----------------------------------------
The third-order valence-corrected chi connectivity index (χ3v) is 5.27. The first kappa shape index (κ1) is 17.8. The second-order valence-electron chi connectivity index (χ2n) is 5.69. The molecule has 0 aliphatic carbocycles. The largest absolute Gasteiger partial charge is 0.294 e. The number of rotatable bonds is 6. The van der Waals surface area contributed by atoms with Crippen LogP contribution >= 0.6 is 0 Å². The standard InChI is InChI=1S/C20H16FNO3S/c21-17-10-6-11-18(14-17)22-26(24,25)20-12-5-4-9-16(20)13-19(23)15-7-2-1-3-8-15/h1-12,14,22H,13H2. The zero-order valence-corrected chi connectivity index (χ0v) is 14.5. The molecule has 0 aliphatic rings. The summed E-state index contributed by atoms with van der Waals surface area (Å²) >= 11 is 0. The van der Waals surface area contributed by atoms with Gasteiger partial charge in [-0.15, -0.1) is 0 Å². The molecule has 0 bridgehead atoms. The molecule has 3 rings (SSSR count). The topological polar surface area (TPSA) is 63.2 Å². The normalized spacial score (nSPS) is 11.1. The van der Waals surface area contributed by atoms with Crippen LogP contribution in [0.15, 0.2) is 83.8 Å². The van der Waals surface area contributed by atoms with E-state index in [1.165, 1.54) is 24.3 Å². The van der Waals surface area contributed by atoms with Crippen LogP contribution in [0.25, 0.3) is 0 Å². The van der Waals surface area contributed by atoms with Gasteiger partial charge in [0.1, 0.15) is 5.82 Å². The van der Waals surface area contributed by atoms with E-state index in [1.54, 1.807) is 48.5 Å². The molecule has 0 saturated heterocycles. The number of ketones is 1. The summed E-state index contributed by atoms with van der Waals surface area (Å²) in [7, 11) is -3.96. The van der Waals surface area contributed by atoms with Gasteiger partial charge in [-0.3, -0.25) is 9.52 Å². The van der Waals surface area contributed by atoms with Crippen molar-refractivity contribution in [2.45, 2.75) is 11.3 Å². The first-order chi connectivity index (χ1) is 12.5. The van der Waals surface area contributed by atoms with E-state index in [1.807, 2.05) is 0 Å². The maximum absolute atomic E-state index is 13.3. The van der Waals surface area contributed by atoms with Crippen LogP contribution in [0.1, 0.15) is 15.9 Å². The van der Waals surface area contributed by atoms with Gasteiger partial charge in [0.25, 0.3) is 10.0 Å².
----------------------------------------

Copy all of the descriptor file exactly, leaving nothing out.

The third-order valence-corrected chi connectivity index (χ3v) is 5.27. The first kappa shape index (κ1) is 17.8. The second-order valence-electron chi connectivity index (χ2n) is 5.69. The molecule has 0 aliphatic carbocycles. The largest absolute Gasteiger partial charge is 0.294 e. The number of rotatable bonds is 6. The van der Waals surface area contributed by atoms with Crippen LogP contribution >= 0.6 is 0 Å². The standard InChI is InChI=1S/C20H16FNO3S/c21-17-10-6-11-18(14-17)22-26(24,25)20-12-5-4-9-16(20)13-19(23)15-7-2-1-3-8-15/h1-12,14,22H,13H2. The zero-order valence-corrected chi connectivity index (χ0v) is 14.5. The molecule has 0 aliphatic rings. The summed E-state index contributed by atoms with van der Waals surface area (Å²) >= 11 is 0. The van der Waals surface area contributed by atoms with Gasteiger partial charge in [-0.15, -0.1) is 0 Å². The molecule has 0 bridgehead atoms. The molecule has 3 rings (SSSR count). The topological polar surface area (TPSA) is 63.2 Å². The normalized spacial score (nSPS) is 11.1. The van der Waals surface area contributed by atoms with Crippen LogP contribution in [0.15, 0.2) is 83.8 Å². The van der Waals surface area contributed by atoms with E-state index in [1.165, 1.54) is 24.3 Å². The van der Waals surface area contributed by atoms with Crippen LogP contribution in [0.25, 0.3) is 0 Å². The van der Waals surface area contributed by atoms with Gasteiger partial charge in [0.1, 0.15) is 5.82 Å². The van der Waals surface area contributed by atoms with E-state index in [1.54, 1.807) is 48.5 Å². The molecule has 0 saturated heterocycles. The number of ketones is 1. The summed E-state index contributed by atoms with van der Waals surface area (Å²) in [7, 11) is -3.96. The van der Waals surface area contributed by atoms with Gasteiger partial charge in [-0.3, -0.25) is 9.52 Å². The van der Waals surface area contributed by atoms with Crippen molar-refractivity contribution in [2.45, 2.75) is 11.3 Å². The first-order chi connectivity index (χ1) is 12.5. The van der Waals surface area contributed by atoms with E-state index in [1.807, 2.05) is 0 Å². The maximum absolute atomic E-state index is 13.3. The van der Waals surface area contributed by atoms with Crippen LogP contribution in [0.1, 0.15) is 15.9 Å². The van der Waals surface area contributed by atoms with Gasteiger partial charge in [0.25, 0.3) is 10.0 Å².